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Japan's Growing Technological Capability: Implications for the U.S. Economy capital began to get older after the end of the high-growth period. In the second half of the 1980s, however, the vintage of capital stock peaked at just over nine years and started to decline somewhat in the manufacturing sector. Computerization and information technologies have promoted greater business investment not only in manufacturing but also in nonmanufacturing industries such as finance, insurance, transportation, telecommunications, and distribution (wholesale and retail). In fact, the capital/labor ratio increased more rapidly in the nonmanufacturing sector than in manufacturing in the 1980s, contributing to an improvement in the low level of labor productivity in nonmanufacturing relative to manufacturing in Japan (see Table 3). R&D also makes it possible for an enterprise in a declining industry to diversify into other industries and to compete with existing enterprises in the industries new to the entrant. In the 1980s, such proliferation of Japanese business participation in more promising industries was evident particularly for declining industries such as textiles, nonferrous metals, and iron and steel. Total factor productivity in a given industry can be affected not only by its own R&D activity but also by the improvement of the quality of inputs into the industry. The latter is mainly the result of R&D activities of input-supplying industries. The fruits of input suppliers' R&D efforts, as embodied in intermediate and investment goods, can thus be captured by their users. This interindustry technology flow can be calculated by using input-output tables, as shown in Table 5. TABLE 5 Total R&D Intensity, Direct and Indirect (%) 1975 1980 1985 1986 1987 1988 1989 Agriculture 0.600 0.612 0.708 0.789 0.846 0.861 0.788 Mining 0.712 0.687 0.705 1.020 1.348 1.339 1.404 Construction 0.806 0.808 1.044 1.187 1.234 1.272 1.313 Foods 0.830 0.841 1.043 1.136 1.286 1.261 1.317 Textiles 0.955 1.096 1.429 1.355 1.834 1.671 1.832 Papers and pulps 0.885 0.840 1.312 1.307 1.413 1.521 1.595 Chemicals 1.928 3.718 5.343 6.190 6.466 6.940 7.130 Petroleum and coal 0.766 0.795 0.828 1.272 1.540 1.662 1.673 Ceramics 1.200 1.292 1.996 2.583 2.621 2.488 2.691 Iron and steel 1.493 2.147 3.692 4.141 4.170 4.272 4.362 Nonferrous metals 1.584 2.789 3.139 2.815 3.464 2.662 Metals 1.108 1.480 2.188 2.324 2.193 2.271 2.255 General machinery 1.854 2.680 3.121 3.628 3.814 3.509 3.822 Electrical machinery 2.157 4.565 6.431 7.134 7.297 6.995 7.572 Transport machinery 1.616 3.444 5.225 5.593 5.674 5.976 6.130 Precision machinery 1.512 3.176 5.337 5.311 5.870 6.318 5.913 SOURCE: Keizai Kikakucho (Economic Planning Agency), Heisei San Nendo Keizai Hakusho (Economic White Paper 1991), (Tokyo: Okurasho insatsu kyoku, 1991).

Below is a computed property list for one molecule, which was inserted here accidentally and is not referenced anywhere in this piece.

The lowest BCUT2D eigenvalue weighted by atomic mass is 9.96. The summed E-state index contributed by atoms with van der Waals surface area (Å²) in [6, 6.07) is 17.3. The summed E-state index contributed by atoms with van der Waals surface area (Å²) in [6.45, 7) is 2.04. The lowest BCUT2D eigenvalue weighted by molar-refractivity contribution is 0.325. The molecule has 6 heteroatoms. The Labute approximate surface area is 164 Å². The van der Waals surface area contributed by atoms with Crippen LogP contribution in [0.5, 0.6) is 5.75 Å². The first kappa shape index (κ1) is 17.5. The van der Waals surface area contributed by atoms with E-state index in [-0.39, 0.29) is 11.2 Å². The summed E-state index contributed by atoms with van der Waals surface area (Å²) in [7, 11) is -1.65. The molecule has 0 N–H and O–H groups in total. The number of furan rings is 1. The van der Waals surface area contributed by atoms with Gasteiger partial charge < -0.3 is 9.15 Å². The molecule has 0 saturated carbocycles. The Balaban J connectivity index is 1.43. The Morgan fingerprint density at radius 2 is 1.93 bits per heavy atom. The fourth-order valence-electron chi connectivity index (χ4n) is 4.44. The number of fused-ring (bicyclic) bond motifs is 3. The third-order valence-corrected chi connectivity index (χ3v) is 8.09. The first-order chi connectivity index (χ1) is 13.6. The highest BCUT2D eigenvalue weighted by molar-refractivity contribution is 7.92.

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Japan's Growing Technological Capability: Implications for the U.S. Economy The direct input of R&D into a given industry increased in all industries except agriculture from 1980 to 1988, particularly in the four machinery sectors and in chemicals. More interestingly in terms of indirect inputs of R&D into a given industry from all other industries, every industry benefited more from the rapid technology advance of other industries. In particular, the transport and the iron and steel industries benefited most from such indirect technology advances. In contrast, the electrical and precision industries enjoyed relatively fewer benefits from other industries, since they received proportionately less inflow of embodied R&D. These two industries have the highest total direct and indirect intensity of R&D, but mainly thanks to their own high input of R&D (Table 5). SCHUMPETARIAN FEATURES OF JAPAN'S INNOVATIONS All in all, these dynamic technological developments contributed greatly to overcoming the recessionary effects of the drastic appreciation of the yen and to upgrading industrial and trade structures in Japan in the 1980s. What accounts for such dynamic developments? Japan's "Schumpetarian system" was responsible. There is a widespread notion that Japan's success in industrial development cannot be understood in the context of traditional economic notions of comparative advantage. It is often claimed that Japan has "created" comparative advantages for strategic industries. A distinction is made between Ricardian or allocative efficiency on the one hand and dynamic or Schumpetarian efficiency on the other. It is asserted that there can be a real conflict between short-term Ricardian efficiency (specializing in the production of, say, textiles and black and white televisions) and long-term dynamic efficiency (say, specializing in high-income elasticity products such as color televisions and word processors). Accordingly, it is claimed that Schumpetarian, not Ricardian, efficiency clearly determined economic policymaking in Japan and that this distinction has made Japan's industrial development successful. The fundamental question imposed by this argument is whether there is any conflict between the static efficiency of resource allocation based on comparative advantage (which would require the elimination of monopolies) on the one hand and Schumpetarian innovation and the resultant dynamic evolution of comparative advantage on the other. There are two important aspects to Schumpetarian innovation. One is that technical change is not an accidental by-product of "residuals" of economic activities, but the result of deliberate efforts on the part of enterprises through R&D competition and organizational reform. The other is that in the basic Schumpetarian framework, such innovation or new technical and organizational knowledge is at least temporarily appropriable by allowing